Thursday 1 May 2014 by Edwin Ride. 4 comments
First World War Centenary, Anzac Voices, Soldiers in Residence

Last Thursday the Photograph Section was given the opportunity to host two recently returned veterans of the war in Afghanistan, as part of an ongoing Soldiers in Residence program. The program is designed to familiarize soldiers with the work of the Memorial, at the same time exposing Memorial staff to aspects of ADF culture and practices that might enhance staff’s understanding of the modern Defence members’ experiences in war and other operations.

I showed one of the soldiers, Lance Corporal James Baker, a First World War photograph for which I was currently writing a caption; one which had some interesting uniform details, not often encountered. After I had finished explaining the uniform research I’d been doing, he remarked that he had a suggestion regarding uniform details in another photograph, the one used as the hero image to the Anzac Voices exhibition  he had visited earlier in the day. This particular image (E00030) is one which has caused a lot of discussion (and the odd public enquiry) over the last year since the exhibition opened, because the soldier appears to be wearing his hat with the brim turned up on the wrong side. A common assumption is that the image has been printed back-to-front, however a check on the original glass plate negative has confirmed the correct orientation and therefore given rise to speculation as to why he might have his hat on this way around. This was the question that LCpl Baker had a suggestion regarding; one that was based from his personal experience.


Of all the uniform items that were used by Australian troops in the First World War, the slouch hat has become an icon and continues to be used to this day. Its one drawback is that the brim, when turned up on the side, doesn’t keep the sun off the face and out of one’s eyes when the sun is low in the sky. The solution found by serving soldiers today, as LCpl Baker told me, is to turn the hat around, far quicker than fiddling with the clip that holds the upturned brim in place. A simple solution, when you think of it…

A quick check back at the photograph to look at the shadows confirmed that the late-autumn sun was indeed low, very low in the sky. So low in fact that even reversed the hat was not properly shading the soldier’s eye.

The next day I did some more research into slouch hats. The army website  was full of information, including reference to a famous First World War general who was wearing his hat reversed when he was killed. Importantly, the information confirmed the behaviour LCpl Baker had described to me.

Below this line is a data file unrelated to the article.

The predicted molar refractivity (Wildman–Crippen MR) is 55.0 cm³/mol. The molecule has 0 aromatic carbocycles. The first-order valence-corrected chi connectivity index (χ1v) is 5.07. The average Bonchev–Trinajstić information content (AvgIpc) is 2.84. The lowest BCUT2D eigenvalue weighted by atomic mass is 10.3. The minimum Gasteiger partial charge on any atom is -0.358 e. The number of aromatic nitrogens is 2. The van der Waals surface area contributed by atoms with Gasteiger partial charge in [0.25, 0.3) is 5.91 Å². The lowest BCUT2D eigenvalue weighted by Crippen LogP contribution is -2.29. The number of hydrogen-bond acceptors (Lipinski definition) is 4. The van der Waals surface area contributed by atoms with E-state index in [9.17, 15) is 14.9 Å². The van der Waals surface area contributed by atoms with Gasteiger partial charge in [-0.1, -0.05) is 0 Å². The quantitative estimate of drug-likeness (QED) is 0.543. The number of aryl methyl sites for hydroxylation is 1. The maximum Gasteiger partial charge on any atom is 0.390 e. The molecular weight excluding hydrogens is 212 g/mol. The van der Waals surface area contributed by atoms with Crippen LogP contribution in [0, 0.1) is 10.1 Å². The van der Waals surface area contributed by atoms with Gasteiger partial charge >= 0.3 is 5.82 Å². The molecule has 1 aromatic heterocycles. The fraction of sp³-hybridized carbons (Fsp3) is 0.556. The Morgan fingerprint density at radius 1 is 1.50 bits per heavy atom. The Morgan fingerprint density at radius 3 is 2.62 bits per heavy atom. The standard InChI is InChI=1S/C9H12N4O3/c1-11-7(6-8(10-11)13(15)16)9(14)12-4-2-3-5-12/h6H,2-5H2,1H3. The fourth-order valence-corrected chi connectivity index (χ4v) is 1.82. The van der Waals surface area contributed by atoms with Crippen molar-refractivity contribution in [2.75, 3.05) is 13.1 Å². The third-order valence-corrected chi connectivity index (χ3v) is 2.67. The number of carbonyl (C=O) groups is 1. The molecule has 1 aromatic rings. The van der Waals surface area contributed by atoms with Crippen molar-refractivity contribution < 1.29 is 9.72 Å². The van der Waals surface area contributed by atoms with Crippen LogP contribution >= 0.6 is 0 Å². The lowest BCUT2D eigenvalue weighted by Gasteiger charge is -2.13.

We will never know what was in that soldier’s mind as he sat there in the last light of day 98 years ago- we don’t even know his name- but through the experiences of men like Baker, serving in the front-line today, we have an inkling of some of what makes him tick. He remains a stranger, but thanks to Baker’s contribution, we can find a connection to him though his predictable behaviour, an insight which somehow brings him just a little bit closer…


Mick Harrison (ex-RAAF)

I suspected the brim may have been turned around on the right hand side, as to allow the ejecting cartridge safe passage away from your head. As I recall, the Steyr and possibly the SLR (I can't remember) can vary the ejection path. I have an old Martine 310 with the single shot slide breech, that ejects pretty much straight up. The Martine was in use around 1915, but I believe it never saw action. Even so, in the heat of a fight, you wouldn't want a hot casing to bounce off your brim, and possibly into your face or field of vision. Raising the brim would do two things: 1. Allow safe travel for the ejecting casing, and 2. Maintain the visual acknowledgement that you were an Aussie. I have always thought about the "wrong brim", but have never put my idea down in print. Perhaps it bears consideration??


Firing the Bren LMG from the prone position could have uncomfortable results if your shirt was not buttoned all the way to the neck. The hot casing would eject and fall into your open shirt, to become trapped on your belly by your shirt. Not a good experience!


thanks for a story very interesting


This soldier seems to be wearing it turned up on the wrong side, but people forget the Australian light horse man wore it up this side when they rode horses, because the horse was controlled by the left hand and the master right hand held a weapon either a sword or long barrelled rifle. Because they had to caŕry them on the right this would often interfear with the brim on the hat so this is why it was turned up this side. The hat was also turned up so you lean your head right to look over the weapon sites and take a site picture while firing and riding at the same time.